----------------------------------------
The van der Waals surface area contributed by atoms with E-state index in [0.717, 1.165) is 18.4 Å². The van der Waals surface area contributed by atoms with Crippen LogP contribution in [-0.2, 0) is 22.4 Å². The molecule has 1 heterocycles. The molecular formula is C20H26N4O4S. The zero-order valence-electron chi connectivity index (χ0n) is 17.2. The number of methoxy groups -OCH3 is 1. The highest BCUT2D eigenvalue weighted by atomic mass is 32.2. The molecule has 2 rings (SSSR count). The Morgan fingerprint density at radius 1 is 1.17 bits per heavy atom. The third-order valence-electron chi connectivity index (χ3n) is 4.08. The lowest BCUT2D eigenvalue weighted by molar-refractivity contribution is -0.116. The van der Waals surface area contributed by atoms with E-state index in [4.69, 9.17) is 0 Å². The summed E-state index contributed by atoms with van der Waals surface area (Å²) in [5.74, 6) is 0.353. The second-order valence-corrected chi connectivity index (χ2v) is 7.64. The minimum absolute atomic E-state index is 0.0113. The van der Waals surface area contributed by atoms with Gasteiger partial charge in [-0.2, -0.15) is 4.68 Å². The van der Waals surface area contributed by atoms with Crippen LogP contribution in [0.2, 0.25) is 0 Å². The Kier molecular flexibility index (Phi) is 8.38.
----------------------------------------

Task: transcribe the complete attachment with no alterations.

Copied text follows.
The van der Waals surface area contributed by atoms with E-state index in [0.717, 1.165) is 18.4 Å². The van der Waals surface area contributed by atoms with Crippen LogP contribution in [-0.2, 0) is 22.4 Å². The molecule has 1 heterocycles. The molecular formula is C20H26N4O4S. The zero-order valence-electron chi connectivity index (χ0n) is 17.2. The number of methoxy groups -OCH3 is 1. The highest BCUT2D eigenvalue weighted by atomic mass is 32.2. The molecule has 2 rings (SSSR count). The Morgan fingerprint density at radius 1 is 1.17 bits per heavy atom. The third-order valence-electron chi connectivity index (χ3n) is 4.08. The lowest BCUT2D eigenvalue weighted by molar-refractivity contribution is -0.116. The van der Waals surface area contributed by atoms with E-state index in [4.69, 9.17) is 0 Å². The summed E-state index contributed by atoms with van der Waals surface area (Å²) in [5.74, 6) is 0.353. The second-order valence-corrected chi connectivity index (χ2v) is 7.64. The minimum absolute atomic E-state index is 0.0113. The van der Waals surface area contributed by atoms with Gasteiger partial charge in [-0.2, -0.15) is 4.68 Å². The van der Waals surface area contributed by atoms with Crippen LogP contribution in [0.2, 0.25) is 0 Å². The Kier molecular flexibility index (Phi) is 8.38.